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1% lidocaine injection, EMLA cream, or "numby stuff" for topical analgesia associated with peripheral intravenous cannulation.

Author(s): Miller KA, Balakrishnan G, Eichbauer G, Betley K

Affiliation(s): Henry Ford Hospital, Detroit, Mich., USA.

Publication date & source: 2001-06, AANA J., 69(3):185-7.

Publication type: Clinical Trial; Randomized Controlled Trial

The purpose of this study was to assess patient's perception of pain associated with peripheral intravenous (i.v.) cannulation, using 3 methods of applying local anesthetics. A prospective, randomized, quasi-experimental study was conducted, using a convenience sample of men and women, ASA physical status I, II, or III, undergoing outpatient or same-day surgery. Group 1 received a subcutaneous injection of 1% lidocaine, group 2 received topical EMLA cream for 45 to 60 minutes, and group 3 received treatment with "Numby Stuff" for 40 mA minutes. After the intended analgesic treatment was complete, the patient was asked to rate the pain experienced during the skin-numbing process. An i.v. was then started using an 18-gauge i.v. catheter, and the patient again was asked to rate the amount of pain experienced with the catheter insertion. A visual analog scale was used as the tool of measurement for pain. Results of the study showed that group 1 experienced a higher treatment pain score than either group 2 or group 3, while group 2 experienced a higher pain score when the i.v. was started than either group 1 or group 3. Of the 3 methods tested, results seem to indicate that the Numby Stuff system using iontophoresis is the superior method for decreasing the pain associated with peripheral i.v. cannulation, and application of the analgesic method does not cause significant pain.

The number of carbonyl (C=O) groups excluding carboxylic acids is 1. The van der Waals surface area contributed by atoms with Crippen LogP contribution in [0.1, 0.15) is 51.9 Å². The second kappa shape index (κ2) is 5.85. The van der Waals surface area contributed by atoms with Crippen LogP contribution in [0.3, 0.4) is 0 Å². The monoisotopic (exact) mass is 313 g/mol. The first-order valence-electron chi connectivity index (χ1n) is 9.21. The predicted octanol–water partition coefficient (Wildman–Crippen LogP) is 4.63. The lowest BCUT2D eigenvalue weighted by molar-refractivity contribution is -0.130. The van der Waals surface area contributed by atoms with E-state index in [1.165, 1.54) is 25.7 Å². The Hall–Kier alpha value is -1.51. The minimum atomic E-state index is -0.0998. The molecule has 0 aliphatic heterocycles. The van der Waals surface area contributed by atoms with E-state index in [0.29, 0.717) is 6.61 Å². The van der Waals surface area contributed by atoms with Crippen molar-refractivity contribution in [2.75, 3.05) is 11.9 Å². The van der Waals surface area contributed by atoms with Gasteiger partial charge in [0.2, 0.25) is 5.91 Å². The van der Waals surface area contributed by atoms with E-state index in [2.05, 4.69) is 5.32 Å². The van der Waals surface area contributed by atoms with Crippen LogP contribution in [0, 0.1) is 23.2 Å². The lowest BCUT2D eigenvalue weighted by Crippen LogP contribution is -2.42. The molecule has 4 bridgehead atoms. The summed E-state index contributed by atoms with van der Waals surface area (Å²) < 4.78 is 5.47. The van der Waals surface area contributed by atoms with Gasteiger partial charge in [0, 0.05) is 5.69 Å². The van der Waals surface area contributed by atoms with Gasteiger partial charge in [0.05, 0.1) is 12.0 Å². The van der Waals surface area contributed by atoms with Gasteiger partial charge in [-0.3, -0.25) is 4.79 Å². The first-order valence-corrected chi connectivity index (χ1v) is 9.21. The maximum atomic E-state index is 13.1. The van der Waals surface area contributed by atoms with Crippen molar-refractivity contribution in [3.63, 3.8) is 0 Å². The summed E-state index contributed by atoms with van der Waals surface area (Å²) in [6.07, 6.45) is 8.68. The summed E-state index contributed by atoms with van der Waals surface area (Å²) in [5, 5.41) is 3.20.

Page last updated: 2006-02-01

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